Bill, I ran across this study on www.ergo-log.com/20grams.html
How applicable do you think this is to people with higher than normal LBM and/or using more demanding exercises such as squats, deadlifts, etc. Could this be a case where the overall amount of protein IS dependent on LBM and demands of training, but the specific requirements pre, during, and post-workout remain basically the same across populations?
Given a protocol of pulsing 15 min. pre-workout (with Surge Recovery 1 scoop & 5g. Leucine), at the start (with hydrolyzed casein, 25 g.), during (with Surge Recovery,again 1 scoop), do you think 25 g. hydrolyzed casein protein & 5g. leucine post-workout is sufficient ( I currently add 1 scoop Surge Recoverey and 50 g. of a Vitargo-like carb,5 g. creatine, 1 g. Beta-Alanine to my post-workout HC & leucine), or should I keep the Surge Recovery?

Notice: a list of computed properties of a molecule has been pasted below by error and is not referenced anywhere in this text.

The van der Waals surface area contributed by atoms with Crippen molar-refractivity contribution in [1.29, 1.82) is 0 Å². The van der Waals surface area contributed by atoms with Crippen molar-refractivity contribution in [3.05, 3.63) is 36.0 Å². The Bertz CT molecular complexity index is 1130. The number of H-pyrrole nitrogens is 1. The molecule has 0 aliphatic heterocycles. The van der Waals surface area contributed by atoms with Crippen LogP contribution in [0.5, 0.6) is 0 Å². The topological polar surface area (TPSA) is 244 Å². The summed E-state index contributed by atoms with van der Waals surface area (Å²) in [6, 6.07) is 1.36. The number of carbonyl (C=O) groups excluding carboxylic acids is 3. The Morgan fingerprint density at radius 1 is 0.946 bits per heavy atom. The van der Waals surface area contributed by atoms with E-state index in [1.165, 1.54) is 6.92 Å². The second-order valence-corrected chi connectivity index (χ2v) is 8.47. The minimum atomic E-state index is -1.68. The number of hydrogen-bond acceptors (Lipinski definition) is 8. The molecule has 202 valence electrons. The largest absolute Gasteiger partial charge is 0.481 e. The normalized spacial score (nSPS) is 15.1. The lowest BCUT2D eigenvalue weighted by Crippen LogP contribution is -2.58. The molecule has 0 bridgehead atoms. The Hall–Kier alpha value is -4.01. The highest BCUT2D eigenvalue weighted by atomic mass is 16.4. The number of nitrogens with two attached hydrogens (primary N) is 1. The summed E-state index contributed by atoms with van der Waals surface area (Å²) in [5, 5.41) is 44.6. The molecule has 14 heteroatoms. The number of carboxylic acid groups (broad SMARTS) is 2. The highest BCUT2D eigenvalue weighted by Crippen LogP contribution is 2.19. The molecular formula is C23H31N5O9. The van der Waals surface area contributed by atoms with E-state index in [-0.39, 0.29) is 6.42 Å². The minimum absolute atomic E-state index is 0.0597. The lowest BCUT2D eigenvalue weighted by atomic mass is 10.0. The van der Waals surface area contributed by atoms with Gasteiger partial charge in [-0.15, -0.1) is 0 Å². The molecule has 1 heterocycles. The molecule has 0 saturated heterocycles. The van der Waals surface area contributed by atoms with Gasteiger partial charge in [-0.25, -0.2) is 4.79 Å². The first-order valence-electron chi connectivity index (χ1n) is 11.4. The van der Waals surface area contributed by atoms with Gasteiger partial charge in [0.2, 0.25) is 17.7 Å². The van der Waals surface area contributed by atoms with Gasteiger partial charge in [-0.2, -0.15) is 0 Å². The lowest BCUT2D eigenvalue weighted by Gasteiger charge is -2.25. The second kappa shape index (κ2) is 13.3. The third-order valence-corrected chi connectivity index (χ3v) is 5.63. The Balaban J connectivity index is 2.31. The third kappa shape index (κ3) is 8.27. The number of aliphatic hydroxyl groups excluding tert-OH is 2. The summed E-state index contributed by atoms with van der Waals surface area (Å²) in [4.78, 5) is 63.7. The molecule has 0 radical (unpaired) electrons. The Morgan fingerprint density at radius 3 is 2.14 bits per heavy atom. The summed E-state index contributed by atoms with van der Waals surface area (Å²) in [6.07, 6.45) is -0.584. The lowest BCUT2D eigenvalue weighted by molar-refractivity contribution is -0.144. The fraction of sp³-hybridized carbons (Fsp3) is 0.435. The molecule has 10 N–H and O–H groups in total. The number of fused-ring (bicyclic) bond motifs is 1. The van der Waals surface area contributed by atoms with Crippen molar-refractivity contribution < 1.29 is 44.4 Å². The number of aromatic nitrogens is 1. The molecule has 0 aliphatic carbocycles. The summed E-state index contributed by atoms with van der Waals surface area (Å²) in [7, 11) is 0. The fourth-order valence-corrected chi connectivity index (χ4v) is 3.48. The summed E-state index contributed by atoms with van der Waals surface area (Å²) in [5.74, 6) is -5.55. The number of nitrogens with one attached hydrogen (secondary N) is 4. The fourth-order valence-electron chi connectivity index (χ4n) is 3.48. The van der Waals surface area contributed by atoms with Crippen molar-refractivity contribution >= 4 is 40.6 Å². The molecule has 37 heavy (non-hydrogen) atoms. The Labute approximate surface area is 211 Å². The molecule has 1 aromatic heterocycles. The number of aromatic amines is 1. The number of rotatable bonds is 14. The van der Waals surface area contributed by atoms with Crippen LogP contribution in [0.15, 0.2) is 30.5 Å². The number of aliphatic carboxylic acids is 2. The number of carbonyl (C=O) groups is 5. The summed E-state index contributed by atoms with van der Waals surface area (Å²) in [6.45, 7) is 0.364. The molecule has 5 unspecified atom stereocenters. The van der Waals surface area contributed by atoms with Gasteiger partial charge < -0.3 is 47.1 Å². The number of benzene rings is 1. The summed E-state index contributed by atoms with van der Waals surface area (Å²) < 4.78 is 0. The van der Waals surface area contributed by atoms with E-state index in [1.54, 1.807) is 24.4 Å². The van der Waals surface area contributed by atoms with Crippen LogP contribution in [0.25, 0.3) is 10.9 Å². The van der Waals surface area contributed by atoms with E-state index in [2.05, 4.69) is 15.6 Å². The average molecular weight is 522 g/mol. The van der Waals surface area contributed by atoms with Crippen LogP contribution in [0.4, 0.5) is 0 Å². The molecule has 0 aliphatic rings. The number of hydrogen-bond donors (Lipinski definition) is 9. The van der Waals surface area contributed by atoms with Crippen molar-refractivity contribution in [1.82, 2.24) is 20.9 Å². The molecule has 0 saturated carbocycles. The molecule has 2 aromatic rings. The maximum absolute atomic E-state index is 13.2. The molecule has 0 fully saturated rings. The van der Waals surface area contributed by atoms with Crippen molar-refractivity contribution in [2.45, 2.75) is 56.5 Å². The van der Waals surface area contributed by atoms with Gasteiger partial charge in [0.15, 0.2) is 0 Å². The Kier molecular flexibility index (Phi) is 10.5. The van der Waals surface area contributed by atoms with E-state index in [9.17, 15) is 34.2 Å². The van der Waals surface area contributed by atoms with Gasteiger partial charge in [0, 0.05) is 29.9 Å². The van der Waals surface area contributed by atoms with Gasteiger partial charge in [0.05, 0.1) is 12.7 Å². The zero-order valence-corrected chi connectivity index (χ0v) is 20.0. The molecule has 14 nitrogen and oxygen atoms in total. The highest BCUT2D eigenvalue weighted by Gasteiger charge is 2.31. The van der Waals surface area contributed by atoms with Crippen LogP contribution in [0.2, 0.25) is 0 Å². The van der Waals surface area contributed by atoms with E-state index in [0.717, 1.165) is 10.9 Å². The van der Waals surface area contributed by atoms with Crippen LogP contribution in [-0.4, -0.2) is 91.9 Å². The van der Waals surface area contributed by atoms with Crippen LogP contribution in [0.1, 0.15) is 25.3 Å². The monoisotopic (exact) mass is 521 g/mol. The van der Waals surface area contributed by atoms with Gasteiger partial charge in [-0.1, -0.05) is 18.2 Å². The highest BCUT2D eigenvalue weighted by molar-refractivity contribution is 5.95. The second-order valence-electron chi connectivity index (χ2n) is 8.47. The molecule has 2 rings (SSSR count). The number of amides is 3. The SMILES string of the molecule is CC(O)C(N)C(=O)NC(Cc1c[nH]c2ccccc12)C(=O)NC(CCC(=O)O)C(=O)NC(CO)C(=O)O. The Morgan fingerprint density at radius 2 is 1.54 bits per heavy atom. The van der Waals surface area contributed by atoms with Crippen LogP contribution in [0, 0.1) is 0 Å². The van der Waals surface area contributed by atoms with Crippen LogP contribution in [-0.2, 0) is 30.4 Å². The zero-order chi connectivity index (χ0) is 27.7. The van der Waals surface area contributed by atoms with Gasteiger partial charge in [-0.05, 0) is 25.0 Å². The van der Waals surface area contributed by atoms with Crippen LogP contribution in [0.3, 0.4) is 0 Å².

Insofar as the speed of digestion is concerned, there's no reason to believe that the researchers in this study used hydrolyzed protein;do you believe that the use of hydrolyzed proteins allows for the use of higher amounts post-workout with increased protein FSR?
One last question: what do you think (or know) about David Barr's suggestion that protein synthesis rates are actually increased if one does NOT drink a protein shake directly after training, but, rather, waits an hour?
I know that's a lot of questions but I value your knowledge and insight. I've been training a long time and this whole area of peri-workout nutrition is evolving so fast--it's very exciting. I really get a gut feeling that this may represent a huge leap forward in our knowledge concerning maximizing the effects of resistance training on muscle mass and body composition in general.
Thanks for your time and insight,